Corley’s suit specifically takes issue with language stating that some of the initiatives “nullify Missouri laws protecting the right to life.” The suit says the initiatives would not repeal Missouri laws relating to abortion — only ones that conflict with the provisions of the initiative petitions.

“The first bullet point is also unfair and insufficient because it uses the phrase 'protecting the right to life,'” the suit says. “That phrase is politically charged and will bias individuals against [the initiative petitions].”

Additionally, the lawsuit takes issue with language saying some versions of the initiative “allow abortions at any age without government interference from conception to live birth” and “prohibit abortions regarding an alleged rape or sexual assault unless reported to a specific crisis hotline.”

“Abortions are not performed during or after a live birth. Further, federal law prohibits ‘partial-birth abortions’ and cannot nullify federal law,” the lawsuit states. “[The initiative] does not prohibit an abortion in the case of rape or sexual assault ‘unless reported to a specific hotline.’ The Initiative Petition does not specify any particular hotline where the report must be made.”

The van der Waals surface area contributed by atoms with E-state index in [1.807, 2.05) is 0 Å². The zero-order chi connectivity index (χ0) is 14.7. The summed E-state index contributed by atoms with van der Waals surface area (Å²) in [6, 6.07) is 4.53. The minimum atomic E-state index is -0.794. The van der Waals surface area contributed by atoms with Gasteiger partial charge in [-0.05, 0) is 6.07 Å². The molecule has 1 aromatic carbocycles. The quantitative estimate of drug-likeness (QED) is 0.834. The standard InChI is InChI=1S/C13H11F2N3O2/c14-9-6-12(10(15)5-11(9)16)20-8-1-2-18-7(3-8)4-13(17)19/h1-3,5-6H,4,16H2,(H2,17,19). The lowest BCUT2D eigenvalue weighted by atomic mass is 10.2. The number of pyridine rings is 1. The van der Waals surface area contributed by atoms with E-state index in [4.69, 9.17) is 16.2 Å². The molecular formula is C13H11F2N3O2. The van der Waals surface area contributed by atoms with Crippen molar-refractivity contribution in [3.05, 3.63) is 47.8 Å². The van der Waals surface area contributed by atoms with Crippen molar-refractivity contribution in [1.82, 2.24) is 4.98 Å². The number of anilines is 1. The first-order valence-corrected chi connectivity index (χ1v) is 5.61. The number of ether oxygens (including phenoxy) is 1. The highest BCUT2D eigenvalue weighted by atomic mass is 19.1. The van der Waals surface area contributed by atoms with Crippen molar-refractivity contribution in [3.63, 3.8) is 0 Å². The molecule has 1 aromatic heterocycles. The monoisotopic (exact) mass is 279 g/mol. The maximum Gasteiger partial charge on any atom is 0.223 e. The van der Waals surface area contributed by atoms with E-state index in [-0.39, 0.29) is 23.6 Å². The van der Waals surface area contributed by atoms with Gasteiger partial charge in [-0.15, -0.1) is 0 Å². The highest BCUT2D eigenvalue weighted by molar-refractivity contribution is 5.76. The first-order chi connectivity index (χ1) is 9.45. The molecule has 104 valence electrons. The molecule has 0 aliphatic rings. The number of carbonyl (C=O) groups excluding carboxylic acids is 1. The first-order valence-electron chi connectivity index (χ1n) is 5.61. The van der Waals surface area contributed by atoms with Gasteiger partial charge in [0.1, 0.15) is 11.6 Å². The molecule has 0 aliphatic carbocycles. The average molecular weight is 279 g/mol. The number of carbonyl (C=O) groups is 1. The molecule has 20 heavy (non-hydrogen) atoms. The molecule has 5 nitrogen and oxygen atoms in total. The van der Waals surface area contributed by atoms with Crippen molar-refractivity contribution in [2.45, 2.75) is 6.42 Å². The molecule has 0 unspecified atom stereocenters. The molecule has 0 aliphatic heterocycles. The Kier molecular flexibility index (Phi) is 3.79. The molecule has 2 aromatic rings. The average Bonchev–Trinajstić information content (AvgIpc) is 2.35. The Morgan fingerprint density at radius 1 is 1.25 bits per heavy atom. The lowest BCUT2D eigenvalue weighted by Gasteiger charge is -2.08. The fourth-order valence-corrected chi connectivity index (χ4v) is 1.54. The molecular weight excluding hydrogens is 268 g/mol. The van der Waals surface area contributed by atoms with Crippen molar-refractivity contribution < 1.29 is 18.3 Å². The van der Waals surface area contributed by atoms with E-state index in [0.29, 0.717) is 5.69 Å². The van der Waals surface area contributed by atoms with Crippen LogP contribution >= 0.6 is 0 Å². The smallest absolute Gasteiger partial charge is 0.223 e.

And the lawsuit takes aim at the fiscal notes of the initiatives, which states that “the Attorney General’s office and opponents estimate a potentially significant loss to state and local revenue” and that the attorney general’s office “estimates increased state litigation costs of up to $21 million.”

“The ‘potentially significant loss to state and local revenue’ is based on faulty assumptions,” the lawsuit says. “The estimation of litigation costs is based on the Attorney General winning his reelection then choosing to abdicate his duty to defend the laws of the state of Missouri. In addition to being blatantly false and misleading, the fiscal note summary is argumentative.”

Ashcroft said in a statement that the lawsuit “is another example of individuals trying to mask the truth to mislead voters.”

“The secretary of state’s office will always fight to protect the right of Missourians to make their own decision on how to vote,” Ashcroft said

In a statement, Fitzpatrick said on Friday that his office has "been consistent with our treatment of all initiative petitions as we've used a process that has worked for decades to produce accurate and unbiased cost estimates."